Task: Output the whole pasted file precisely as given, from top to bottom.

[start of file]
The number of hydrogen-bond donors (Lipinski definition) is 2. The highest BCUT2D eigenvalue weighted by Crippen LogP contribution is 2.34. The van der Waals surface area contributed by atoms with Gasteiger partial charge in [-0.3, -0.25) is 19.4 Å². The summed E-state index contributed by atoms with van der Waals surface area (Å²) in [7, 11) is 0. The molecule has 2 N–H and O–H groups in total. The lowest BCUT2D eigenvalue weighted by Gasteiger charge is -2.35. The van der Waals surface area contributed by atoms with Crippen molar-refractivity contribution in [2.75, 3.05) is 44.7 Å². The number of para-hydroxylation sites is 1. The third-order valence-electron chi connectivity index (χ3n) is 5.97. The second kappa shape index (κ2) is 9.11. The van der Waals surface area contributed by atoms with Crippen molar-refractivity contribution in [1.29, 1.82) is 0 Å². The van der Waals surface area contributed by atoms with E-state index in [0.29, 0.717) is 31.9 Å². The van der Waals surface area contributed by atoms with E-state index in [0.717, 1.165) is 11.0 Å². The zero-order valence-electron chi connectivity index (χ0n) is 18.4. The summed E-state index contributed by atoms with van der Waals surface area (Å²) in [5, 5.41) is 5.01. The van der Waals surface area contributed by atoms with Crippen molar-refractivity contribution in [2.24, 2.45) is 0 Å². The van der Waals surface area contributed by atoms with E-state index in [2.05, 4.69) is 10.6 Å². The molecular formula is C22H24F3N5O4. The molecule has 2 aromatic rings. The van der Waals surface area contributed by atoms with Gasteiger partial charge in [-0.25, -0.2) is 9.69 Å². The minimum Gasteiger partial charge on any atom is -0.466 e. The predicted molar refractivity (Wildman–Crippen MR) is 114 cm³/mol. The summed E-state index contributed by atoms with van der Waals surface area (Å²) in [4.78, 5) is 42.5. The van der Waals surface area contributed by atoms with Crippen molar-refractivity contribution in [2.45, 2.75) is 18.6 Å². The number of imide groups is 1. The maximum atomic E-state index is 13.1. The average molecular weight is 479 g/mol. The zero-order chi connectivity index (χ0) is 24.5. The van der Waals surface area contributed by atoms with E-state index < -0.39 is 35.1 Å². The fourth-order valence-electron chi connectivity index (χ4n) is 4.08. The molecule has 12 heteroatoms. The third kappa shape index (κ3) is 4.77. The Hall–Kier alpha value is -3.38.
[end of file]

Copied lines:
The number of hydrogen-bond donors (Lipinski definition) is 2. The highest BCUT2D eigenvalue weighted by Crippen LogP contribution is 2.34. The van der Waals surface area contributed by atoms with Gasteiger partial charge in [-0.3, -0.25) is 19.4 Å². The summed E-state index contributed by atoms with van der Waals surface area (Å²) in [7, 11) is 0. The molecule has 2 N–H and O–H groups in total. The lowest BCUT2D eigenvalue weighted by Gasteiger charge is -2.35. The van der Waals surface area contributed by atoms with Crippen molar-refractivity contribution in [2.75, 3.05) is 44.7 Å². The number of para-hydroxylation sites is 1. The third-order valence-electron chi connectivity index (χ3n) is 5.97. The second kappa shape index (κ2) is 9.11. The van der Waals surface area contributed by atoms with Crippen molar-refractivity contribution in [1.29, 1.82) is 0 Å². The van der Waals surface area contributed by atoms with E-state index in [0.29, 0.717) is 31.9 Å². The van der Waals surface area contributed by atoms with E-state index in [0.717, 1.165) is 11.0 Å². The zero-order valence-electron chi connectivity index (χ0n) is 18.4. The summed E-state index contributed by atoms with van der Waals surface area (Å²) in [5, 5.41) is 5.01. The van der Waals surface area contributed by atoms with Crippen molar-refractivity contribution in [2.24, 2.45) is 0 Å². The van der Waals surface area contributed by atoms with E-state index in [2.05, 4.69) is 10.6 Å². The molecular formula is C22H24F3N5O4. The molecule has 2 aromatic rings. The van der Waals surface area contributed by atoms with Gasteiger partial charge in [-0.25, -0.2) is 9.69 Å². The minimum Gasteiger partial charge on any atom is -0.466 e. The predicted molar refractivity (Wildman–Crippen MR) is 114 cm³/mol. The summed E-state index contributed by atoms with van der Waals surface area (Å²) in [4.78, 5) is 42.5. The van der Waals surface area contributed by atoms with Crippen molar-refractivity contribution in [2.45, 2.75) is 18.6 Å². The number of imide groups is 1. The maximum atomic E-state index is 13.1. The average molecular weight is 479 g/mol. The zero-order chi connectivity index (χ0) is 24.5. The van der Waals surface area contributed by atoms with E-state index < -0.39 is 35.1 Å². The fourth-order valence-electron chi connectivity index (χ4n) is 4.08. The molecule has 12 heteroatoms. The third kappa shape index (κ3) is 4.77. The Hall–Kier alpha value is -3.38.